- It would probably make the Soviets pause before taking further encroaching action as well as affect the nature of their subsequent actions.
- Moreover, unlike other proposals for a military response to a Soviet/GDR closing action, General Clay’s proposal does not involve a serious problem of disengaging our forces for General Clay apparently accepts the fact that the operation might be limited to running tanks a few yards into East Berlin without attempting to use the access thus gained.
On the other hand we question General Clay’s assertion that such action on our part is likely to keep the access point open. In our view it is unlikely that such a gesture would cause the Soviets to leave the entrance open if they had once decided to close it. As for Soviet participation in Berlin problems, this would not seem to be any longer of major significance once the Communists decided finally to split the city. Soviet responsibility within the city would be of little practical importance once the boundary was closed. And the appearance of their forces to drive out our tanks, if they in fact appeared, would be the last gasp of Soviet responsibility.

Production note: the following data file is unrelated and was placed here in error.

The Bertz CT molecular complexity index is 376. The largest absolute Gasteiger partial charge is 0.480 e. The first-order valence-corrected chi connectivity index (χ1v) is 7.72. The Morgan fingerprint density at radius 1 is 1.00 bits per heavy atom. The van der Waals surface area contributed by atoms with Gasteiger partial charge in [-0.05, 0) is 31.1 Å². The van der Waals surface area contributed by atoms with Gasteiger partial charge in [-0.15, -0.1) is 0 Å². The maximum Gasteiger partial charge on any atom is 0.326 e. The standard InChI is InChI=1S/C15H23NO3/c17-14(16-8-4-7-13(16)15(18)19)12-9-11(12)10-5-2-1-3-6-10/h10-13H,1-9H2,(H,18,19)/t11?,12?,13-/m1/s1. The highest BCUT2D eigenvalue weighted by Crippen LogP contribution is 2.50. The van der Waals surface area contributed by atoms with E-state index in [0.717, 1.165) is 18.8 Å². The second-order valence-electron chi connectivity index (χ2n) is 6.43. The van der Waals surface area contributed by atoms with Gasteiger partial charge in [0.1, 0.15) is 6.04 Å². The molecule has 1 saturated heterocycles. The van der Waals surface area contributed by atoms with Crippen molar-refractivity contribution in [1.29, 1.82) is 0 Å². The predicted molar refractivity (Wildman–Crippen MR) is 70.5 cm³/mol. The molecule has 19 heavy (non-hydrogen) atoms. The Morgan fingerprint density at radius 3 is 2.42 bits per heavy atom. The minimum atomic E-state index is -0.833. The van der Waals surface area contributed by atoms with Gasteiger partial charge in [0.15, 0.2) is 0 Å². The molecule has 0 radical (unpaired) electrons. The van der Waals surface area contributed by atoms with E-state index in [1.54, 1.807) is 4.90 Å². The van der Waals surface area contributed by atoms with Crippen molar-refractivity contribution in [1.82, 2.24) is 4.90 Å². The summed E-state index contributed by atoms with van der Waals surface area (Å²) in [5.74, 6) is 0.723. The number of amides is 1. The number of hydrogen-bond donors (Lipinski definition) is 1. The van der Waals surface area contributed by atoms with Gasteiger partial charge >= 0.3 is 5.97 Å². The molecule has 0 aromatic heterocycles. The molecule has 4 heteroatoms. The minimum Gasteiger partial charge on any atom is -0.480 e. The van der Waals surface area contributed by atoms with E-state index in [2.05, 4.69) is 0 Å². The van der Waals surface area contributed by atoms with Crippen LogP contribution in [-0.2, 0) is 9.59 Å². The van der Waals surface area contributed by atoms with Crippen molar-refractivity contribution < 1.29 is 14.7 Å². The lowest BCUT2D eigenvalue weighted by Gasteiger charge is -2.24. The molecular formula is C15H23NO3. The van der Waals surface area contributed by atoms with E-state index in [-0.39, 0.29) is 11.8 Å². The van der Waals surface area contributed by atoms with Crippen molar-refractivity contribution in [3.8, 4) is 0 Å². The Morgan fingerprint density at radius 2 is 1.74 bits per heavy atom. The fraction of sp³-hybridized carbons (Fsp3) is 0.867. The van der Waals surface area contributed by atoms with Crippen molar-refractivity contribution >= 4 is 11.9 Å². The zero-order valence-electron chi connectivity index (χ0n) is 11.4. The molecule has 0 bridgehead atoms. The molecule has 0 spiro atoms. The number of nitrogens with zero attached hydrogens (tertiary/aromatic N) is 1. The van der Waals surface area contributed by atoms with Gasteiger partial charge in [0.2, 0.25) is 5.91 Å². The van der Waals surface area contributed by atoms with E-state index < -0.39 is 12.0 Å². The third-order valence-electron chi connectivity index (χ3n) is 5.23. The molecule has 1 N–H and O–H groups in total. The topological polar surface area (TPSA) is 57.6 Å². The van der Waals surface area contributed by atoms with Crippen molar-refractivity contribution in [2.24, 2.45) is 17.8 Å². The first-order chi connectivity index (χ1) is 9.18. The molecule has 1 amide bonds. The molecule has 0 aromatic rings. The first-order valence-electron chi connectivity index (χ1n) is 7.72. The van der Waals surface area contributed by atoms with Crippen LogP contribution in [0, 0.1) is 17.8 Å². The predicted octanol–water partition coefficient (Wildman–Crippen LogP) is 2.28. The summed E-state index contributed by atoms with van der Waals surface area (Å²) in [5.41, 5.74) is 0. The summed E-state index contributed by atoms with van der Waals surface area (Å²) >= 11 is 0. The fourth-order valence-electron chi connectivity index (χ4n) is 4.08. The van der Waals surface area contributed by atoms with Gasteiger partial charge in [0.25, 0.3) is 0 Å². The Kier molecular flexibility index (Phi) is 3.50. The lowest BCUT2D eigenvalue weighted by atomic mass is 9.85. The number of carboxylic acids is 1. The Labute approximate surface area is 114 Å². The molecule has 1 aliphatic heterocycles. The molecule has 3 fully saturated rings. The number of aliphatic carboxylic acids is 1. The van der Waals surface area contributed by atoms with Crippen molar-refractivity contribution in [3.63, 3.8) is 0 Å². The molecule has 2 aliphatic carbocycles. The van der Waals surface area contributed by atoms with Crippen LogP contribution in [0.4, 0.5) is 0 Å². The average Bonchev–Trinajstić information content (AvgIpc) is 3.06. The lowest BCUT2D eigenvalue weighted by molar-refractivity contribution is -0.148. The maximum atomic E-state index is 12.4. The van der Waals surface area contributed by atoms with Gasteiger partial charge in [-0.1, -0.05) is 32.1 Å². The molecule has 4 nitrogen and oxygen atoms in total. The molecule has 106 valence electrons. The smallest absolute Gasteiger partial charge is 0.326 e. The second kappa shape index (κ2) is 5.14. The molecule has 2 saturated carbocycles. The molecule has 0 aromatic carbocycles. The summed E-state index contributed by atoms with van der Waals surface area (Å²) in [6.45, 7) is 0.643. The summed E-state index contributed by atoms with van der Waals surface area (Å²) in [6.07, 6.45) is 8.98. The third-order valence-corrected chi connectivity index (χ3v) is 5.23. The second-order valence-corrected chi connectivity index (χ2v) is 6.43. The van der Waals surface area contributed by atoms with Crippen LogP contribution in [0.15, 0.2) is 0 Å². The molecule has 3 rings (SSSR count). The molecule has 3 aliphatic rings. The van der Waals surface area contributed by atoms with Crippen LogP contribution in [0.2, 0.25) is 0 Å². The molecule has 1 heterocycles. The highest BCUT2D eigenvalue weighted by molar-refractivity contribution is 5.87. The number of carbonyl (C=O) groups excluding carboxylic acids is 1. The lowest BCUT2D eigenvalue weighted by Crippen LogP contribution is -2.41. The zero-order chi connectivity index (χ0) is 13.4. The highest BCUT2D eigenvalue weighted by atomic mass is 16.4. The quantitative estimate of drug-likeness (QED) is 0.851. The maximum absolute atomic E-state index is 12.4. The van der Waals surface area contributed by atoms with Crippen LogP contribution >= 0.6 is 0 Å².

Whether this action would be less damaging to Berlin morale than present plans is also moot. The sight of our tanks plunging through the barrier to remain in the East Sector might raise hopes that the wall at last was coming down or at the very least, indicate that we intended to keep the access point open. And then if our tanks simply stopped, and subsequently had to withdraw, the let-down following in the wake of our demonstrated inability to follow through might be greater than if we had implied no bold determination.
A final and major difficulty for us is this proposed course of action, even though it might reduce the problem of follow-up and disengaging forces, still is essentially open-ended, and does not clearly forestall an uncontrollable and unpredictable situation.[Page 500]